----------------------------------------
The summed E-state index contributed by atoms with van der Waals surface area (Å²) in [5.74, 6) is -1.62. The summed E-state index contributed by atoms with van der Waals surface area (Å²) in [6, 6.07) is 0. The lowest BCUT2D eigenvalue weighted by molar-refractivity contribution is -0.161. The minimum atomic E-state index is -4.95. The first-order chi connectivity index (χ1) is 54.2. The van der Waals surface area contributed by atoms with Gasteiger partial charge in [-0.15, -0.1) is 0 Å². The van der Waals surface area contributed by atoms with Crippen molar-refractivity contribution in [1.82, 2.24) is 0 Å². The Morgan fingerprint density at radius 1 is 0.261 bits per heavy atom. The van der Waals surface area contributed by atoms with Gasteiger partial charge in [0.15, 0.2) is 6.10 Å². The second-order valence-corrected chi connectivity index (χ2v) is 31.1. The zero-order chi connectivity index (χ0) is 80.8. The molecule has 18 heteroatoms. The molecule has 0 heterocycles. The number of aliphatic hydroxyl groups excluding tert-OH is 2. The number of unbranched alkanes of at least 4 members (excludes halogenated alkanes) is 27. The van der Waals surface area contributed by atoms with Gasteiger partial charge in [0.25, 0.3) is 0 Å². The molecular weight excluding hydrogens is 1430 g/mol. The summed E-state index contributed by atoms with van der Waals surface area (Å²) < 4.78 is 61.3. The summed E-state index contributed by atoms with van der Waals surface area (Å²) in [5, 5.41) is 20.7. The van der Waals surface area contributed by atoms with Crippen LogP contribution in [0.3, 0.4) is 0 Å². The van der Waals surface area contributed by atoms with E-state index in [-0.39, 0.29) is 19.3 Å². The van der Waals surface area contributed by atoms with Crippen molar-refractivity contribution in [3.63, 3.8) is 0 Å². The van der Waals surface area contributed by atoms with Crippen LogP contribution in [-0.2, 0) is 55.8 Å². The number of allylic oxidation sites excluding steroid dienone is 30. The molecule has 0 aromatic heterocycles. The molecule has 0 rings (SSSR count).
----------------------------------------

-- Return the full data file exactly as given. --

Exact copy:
The summed E-state index contributed by atoms with van der Waals surface area (Å²) in [5.74, 6) is -1.62. The summed E-state index contributed by atoms with van der Waals surface area (Å²) in [6, 6.07) is 0. The lowest BCUT2D eigenvalue weighted by molar-refractivity contribution is -0.161. The minimum atomic E-state index is -4.95. The first-order chi connectivity index (χ1) is 54.2. The van der Waals surface area contributed by atoms with Gasteiger partial charge in [-0.15, -0.1) is 0 Å². The van der Waals surface area contributed by atoms with Crippen molar-refractivity contribution in [1.82, 2.24) is 0 Å². The Morgan fingerprint density at radius 1 is 0.261 bits per heavy atom. The van der Waals surface area contributed by atoms with Gasteiger partial charge in [0.15, 0.2) is 6.10 Å². The second-order valence-corrected chi connectivity index (χ2v) is 31.1. The zero-order chi connectivity index (χ0) is 80.8. The molecule has 18 heteroatoms. The molecule has 0 heterocycles. The number of aliphatic hydroxyl groups excluding tert-OH is 2. The number of unbranched alkanes of at least 4 members (excludes halogenated alkanes) is 27. The van der Waals surface area contributed by atoms with Gasteiger partial charge in [0.25, 0.3) is 0 Å². The molecular weight excluding hydrogens is 1430 g/mol. The summed E-state index contributed by atoms with van der Waals surface area (Å²) < 4.78 is 61.3. The summed E-state index contributed by atoms with van der Waals surface area (Å²) in [5, 5.41) is 20.7. The van der Waals surface area contributed by atoms with Crippen LogP contribution in [0.3, 0.4) is 0 Å². The van der Waals surface area contributed by atoms with E-state index in [-0.39, 0.29) is 19.3 Å². The van der Waals surface area contributed by atoms with Crippen molar-refractivity contribution in [3.63, 3.8) is 0 Å². The van der Waals surface area contributed by atoms with Crippen LogP contribution in [-0.2, 0) is 55.8 Å². The number of allylic oxidation sites excluding steroid dienone is 30. The molecule has 0 aromatic heterocycles. The molecule has 0 rings (SSSR count).